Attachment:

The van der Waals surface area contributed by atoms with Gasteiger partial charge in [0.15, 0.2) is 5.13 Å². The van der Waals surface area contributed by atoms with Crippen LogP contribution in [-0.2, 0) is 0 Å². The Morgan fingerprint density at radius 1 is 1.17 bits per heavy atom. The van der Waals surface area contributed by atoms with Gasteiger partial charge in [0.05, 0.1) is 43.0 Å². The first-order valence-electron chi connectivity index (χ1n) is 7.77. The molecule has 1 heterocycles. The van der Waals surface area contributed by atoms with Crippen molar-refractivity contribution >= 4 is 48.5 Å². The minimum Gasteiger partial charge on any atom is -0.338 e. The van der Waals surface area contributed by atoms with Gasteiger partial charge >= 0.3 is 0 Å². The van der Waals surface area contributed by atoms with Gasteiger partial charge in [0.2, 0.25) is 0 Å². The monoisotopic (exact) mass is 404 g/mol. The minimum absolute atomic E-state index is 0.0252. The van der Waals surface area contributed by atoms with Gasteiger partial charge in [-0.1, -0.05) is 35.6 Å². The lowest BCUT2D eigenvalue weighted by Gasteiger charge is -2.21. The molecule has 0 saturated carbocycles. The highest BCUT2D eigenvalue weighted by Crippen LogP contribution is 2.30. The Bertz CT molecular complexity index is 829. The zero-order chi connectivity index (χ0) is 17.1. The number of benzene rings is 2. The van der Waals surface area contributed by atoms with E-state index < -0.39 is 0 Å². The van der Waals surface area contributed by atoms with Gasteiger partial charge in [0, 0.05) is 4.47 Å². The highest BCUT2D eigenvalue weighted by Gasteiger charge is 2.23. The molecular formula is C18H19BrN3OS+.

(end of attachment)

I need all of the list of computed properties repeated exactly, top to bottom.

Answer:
The van der Waals surface area contributed by atoms with Gasteiger partial charge in [0.15, 0.2) is 5.13 Å². The van der Waals surface area contributed by atoms with Crippen LogP contribution in [-0.2, 0) is 0 Å². The Morgan fingerprint density at radius 1 is 1.17 bits per heavy atom. The van der Waals surface area contributed by atoms with Gasteiger partial charge in [0.05, 0.1) is 43.0 Å². The first-order valence-electron chi connectivity index (χ1n) is 7.77. The molecule has 1 heterocycles. The van der Waals surface area contributed by atoms with Crippen molar-refractivity contribution >= 4 is 48.5 Å². The minimum Gasteiger partial charge on any atom is -0.338 e. The van der Waals surface area contributed by atoms with Gasteiger partial charge >= 0.3 is 0 Å². The van der Waals surface area contributed by atoms with Gasteiger partial charge in [0.2, 0.25) is 0 Å². The monoisotopic (exact) mass is 404 g/mol. The minimum absolute atomic E-state index is 0.0252. The van der Waals surface area contributed by atoms with Gasteiger partial charge in [-0.1, -0.05) is 35.6 Å². The lowest BCUT2D eigenvalue weighted by Gasteiger charge is -2.21. The molecule has 0 saturated carbocycles. The highest BCUT2D eigenvalue weighted by Crippen LogP contribution is 2.30. The Bertz CT molecular complexity index is 829. The zero-order chi connectivity index (χ0) is 17.1. The number of benzene rings is 2. The van der Waals surface area contributed by atoms with E-state index < -0.39 is 0 Å². The van der Waals surface area contributed by atoms with Gasteiger partial charge in [0, 0.05) is 4.47 Å². The highest BCUT2D eigenvalue weighted by Gasteiger charge is 2.23. The molecular formula is C18H19BrN3OS+.